Make Way for Sustainable Construction Practices of the Future

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sustainable construction practices

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Climate change is actively impacting the planet, causing extreme weather and leading to human health hazards. While the built environment is responsible for 40% of global carbon emissions, sustainable construction practices, and equipment are emerging to help create a better future for everyone. Here’s how the industry is striving to be more energy efficient. 

IoT-Based Technologies 

IoT in construction

The Internet of Things (IoT) is a game-changer in many areas of the construction industry. 

Cloud-Based Data Sharing

Cloud documentation allows parties to efficiently share and edit building plans without using any paper. Laminated blueprints are unrecyclable, but virtual ones don’t create a carbon footprint. Cloud-based data sharing can also reduce transportation emissions since teams don’t have to physically meet to evaluate a design. 

Today, there are third-party cloud-based services that allow builders, designers, and clients to share data and secure documents, making it even easier to ditch paper. 

Digital Twins 

Another IoT technology gaining traction is the use of digital twins. They use big data to create virtual replicas of a structure. When you create a digital twin, you can work through scenarios and try different design ideas without scribbling on a blueprint or damaging the physical twin. 

The ability to try new ideas on a digital model can save time on a construction site. It also allows designers and builders to walk through different scenarios to create the most energy-efficient structures. 

3D Printing 

With 3D printing, construction workers can create concise models and custom materials to fit a project’s needs. If you need a physical model, a 3D printer can quickly create one to test ideas on. However, the bigger impact is on building materials

Using 3D printing technology alongside IoT technology, manufacturers can make building materials from clay and concrete for use in various structures. Since they create the material exactly, they can do so to exact measurements and design specifications. No material goes to waste.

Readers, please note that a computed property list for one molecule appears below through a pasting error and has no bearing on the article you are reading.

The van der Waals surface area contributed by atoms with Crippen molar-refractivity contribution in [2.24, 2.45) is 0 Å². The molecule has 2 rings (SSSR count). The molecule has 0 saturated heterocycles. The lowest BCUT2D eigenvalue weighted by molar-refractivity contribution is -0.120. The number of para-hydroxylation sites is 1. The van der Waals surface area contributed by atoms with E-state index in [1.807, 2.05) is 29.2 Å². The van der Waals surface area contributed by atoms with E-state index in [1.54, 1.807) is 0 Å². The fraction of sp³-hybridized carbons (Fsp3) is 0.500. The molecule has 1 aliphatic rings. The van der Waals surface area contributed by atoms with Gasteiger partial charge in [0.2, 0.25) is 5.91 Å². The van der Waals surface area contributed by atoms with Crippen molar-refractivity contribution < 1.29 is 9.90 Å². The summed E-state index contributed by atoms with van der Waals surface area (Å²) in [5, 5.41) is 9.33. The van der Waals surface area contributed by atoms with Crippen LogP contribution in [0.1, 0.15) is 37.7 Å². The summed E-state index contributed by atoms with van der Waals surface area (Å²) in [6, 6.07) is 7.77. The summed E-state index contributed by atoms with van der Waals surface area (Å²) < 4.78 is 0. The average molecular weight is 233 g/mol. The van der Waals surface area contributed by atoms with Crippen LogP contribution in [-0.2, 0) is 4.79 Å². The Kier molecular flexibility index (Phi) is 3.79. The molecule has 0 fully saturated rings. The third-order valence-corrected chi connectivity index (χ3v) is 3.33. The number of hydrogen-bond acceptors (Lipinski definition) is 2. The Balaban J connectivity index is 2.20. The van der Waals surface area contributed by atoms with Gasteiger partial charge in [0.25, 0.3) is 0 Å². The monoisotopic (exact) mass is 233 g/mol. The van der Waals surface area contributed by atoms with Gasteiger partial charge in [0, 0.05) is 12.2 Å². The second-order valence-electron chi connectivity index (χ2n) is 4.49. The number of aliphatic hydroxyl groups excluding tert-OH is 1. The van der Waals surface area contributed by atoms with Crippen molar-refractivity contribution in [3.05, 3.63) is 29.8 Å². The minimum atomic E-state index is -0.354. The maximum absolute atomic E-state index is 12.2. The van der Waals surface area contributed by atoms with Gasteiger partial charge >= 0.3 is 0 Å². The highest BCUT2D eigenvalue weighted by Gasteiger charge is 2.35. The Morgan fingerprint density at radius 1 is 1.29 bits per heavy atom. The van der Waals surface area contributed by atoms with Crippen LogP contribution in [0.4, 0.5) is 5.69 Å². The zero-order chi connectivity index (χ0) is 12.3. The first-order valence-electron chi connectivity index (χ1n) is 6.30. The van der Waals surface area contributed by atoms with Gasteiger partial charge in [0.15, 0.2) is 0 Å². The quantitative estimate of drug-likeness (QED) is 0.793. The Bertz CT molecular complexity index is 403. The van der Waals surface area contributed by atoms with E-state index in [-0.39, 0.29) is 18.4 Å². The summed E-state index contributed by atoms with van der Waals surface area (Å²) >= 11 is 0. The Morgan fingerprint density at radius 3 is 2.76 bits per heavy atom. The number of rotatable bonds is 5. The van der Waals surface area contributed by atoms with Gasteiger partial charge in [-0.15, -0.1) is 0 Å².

There are many ways to use IoT sensors on a construction site. Some monitor weather conditions to predict whether working on a site is safe and time-efficient. Others can track where employees are to keep them safe and limit miscommunications about tasks. 

Sensors can also help workers decide whether to cut into an area when renovating or demolishing a structure. They can produce an image of what’s behind a wall, above a ceiling, or under a floor. 

These capabilities reduce the time a crew spends on the site, which means less time for machines and building processes to spread pollution and use energy. 

Energy-Saving Machinery 

Volvo ECR25 Electric excavator and L25 Electric wheel loader at an all-electric job site in France

While it’s important to reduce the time gas-powered machinery is on a site, you can eliminate your company’s carbon footprint with these new electric and hybrid alternatives. More manufacturers than ever realize the importance of combining new technologies with sustainable construction practices. 

Taking inspiration from electric cars, these machines are becoming standard in the industry. 

Sustainable Building Materials 

sustainable building materials

There are many innovations in the creation and use of building materials. From transforming old materials to factory-producing custom items, these practices can drastically change the amount of emissions created through the built environment. 

Here are some sustainable materials rising in popularity. 


Hempcrete combines hemp and lime, offering strength and insulation comparable to concrete. It also actually absorbs atmospheric carbon dioxide.

Hempcrete’s modular block structure is easier to build with than concrete and weighs half as much. It also has pores that allow the absorption and release of water, which makes it ideal for humid environments. 


Bamboo is an incredibly sustainable building material. It is strong but flexible and useful in many structures. 

The grass regrows quickly, providing plenty of material. It also can absorb carbon from the atmosphere. 

Precast Concrete

Concrete creates strong, solid structures, and you can mitigate some of its emissions with precast options. 

Suppliers produce these factory-made pieces to exact measurements to minimize the impact of the manufacturing process. It’s just as strong, and you can often find it in bridges, parking garages, and other vital structures. 

Recycled Plastic

More industries use recycled plastic in their facilities, from roofing to tile. Humans use over 130 million tons of single-use plastic each year, making it one of the largest carbon producers in the world. 

Using old plastic means it doesn’t have to sit in landfills, giving off carbon. It can also help prevent the emissions used in creating new building materials. 

The Future of Sustainable Construction Practices

Sustainability and the built environment don’t need to work against one another. The industry can use this equipment to minimize its carbon footprint to improve the planet one project at a time. As technology continues to advance, so will sustainable construction practices and equipment. 

  • Emily Newton

    Emily Newton is a freelance writer with over six years of experience writing environmental articles. She’s also the Editor-In-Chief of Revolutionized, an online magazine sharing the latest science and technology innovations. When she isn’t writing, you can find her reading a new book or building a Lego set.

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